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November 18, 2006
isostick - The optical drive in a USB stick
Elegant Invention Blog
about 4 years ago
Fine for charging but as hazmat stated, this is adding stubs to the transmission lines. I have a hard time believing signal integrity is preserved with this, especially with USB High Speed. :|
Tutorial - Logic Thresholds
about 6 years ago
Voltages in a circuit are specified relative to ground. Ground isn’t really at “zero volts”, it’s just at zero volts relative to other voltages in the circuit.<br />
It’s perfectly possible to have a voltage lower than ground, which would be considered negative. In fact, it used to be commonplace to use so-called “dual supplies” or “split supplies” in electronics designs, where you had positive and negative rails, like +12V and -12V. This is still common in some analog circuitry, though usually they just center signals at half the supply voltage.
about 8 years ago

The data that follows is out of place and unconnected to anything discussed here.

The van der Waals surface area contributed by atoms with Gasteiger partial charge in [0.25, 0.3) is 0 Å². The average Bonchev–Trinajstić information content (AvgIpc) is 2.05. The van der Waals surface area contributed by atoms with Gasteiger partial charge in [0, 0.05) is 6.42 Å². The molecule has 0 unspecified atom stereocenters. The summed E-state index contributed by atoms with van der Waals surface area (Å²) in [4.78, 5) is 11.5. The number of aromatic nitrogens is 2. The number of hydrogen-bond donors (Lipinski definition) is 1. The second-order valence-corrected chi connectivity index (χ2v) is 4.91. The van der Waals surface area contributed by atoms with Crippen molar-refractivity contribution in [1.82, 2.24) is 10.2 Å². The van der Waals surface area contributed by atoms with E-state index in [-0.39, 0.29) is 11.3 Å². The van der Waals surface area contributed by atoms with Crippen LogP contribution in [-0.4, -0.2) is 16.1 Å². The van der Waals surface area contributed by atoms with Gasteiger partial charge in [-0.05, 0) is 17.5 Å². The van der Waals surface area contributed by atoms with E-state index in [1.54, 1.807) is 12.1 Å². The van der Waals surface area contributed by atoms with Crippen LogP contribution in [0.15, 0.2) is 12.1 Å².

Checked their website, can’t find any answers:
How many bits per sample??
What is the sample storage depth?
I’m assuming they’re not storing the samples on the computer when any significant sample rate is used, given that USB has a max throughput of 480Mbit/s, and after protocol overhead you have even less. So, we have:
200MSample/s * n bits/Sample < 480Mbit/s
That would mean at maximum sample rate, the bits per sample is no more than 2. So, what’s the sample storage?
Neat stuff though, and a nice price for the features..
- Eric Agan
about 8 years ago
If you’re doing any kind of reflow soldering on your boards for SMD, I’d think you could just leave a hole in the paste stencil for that pad, a good blob of solder should create a nice clean “bump” which the holder will push the battery against. Though I can see how these could certainly be a pain without that.
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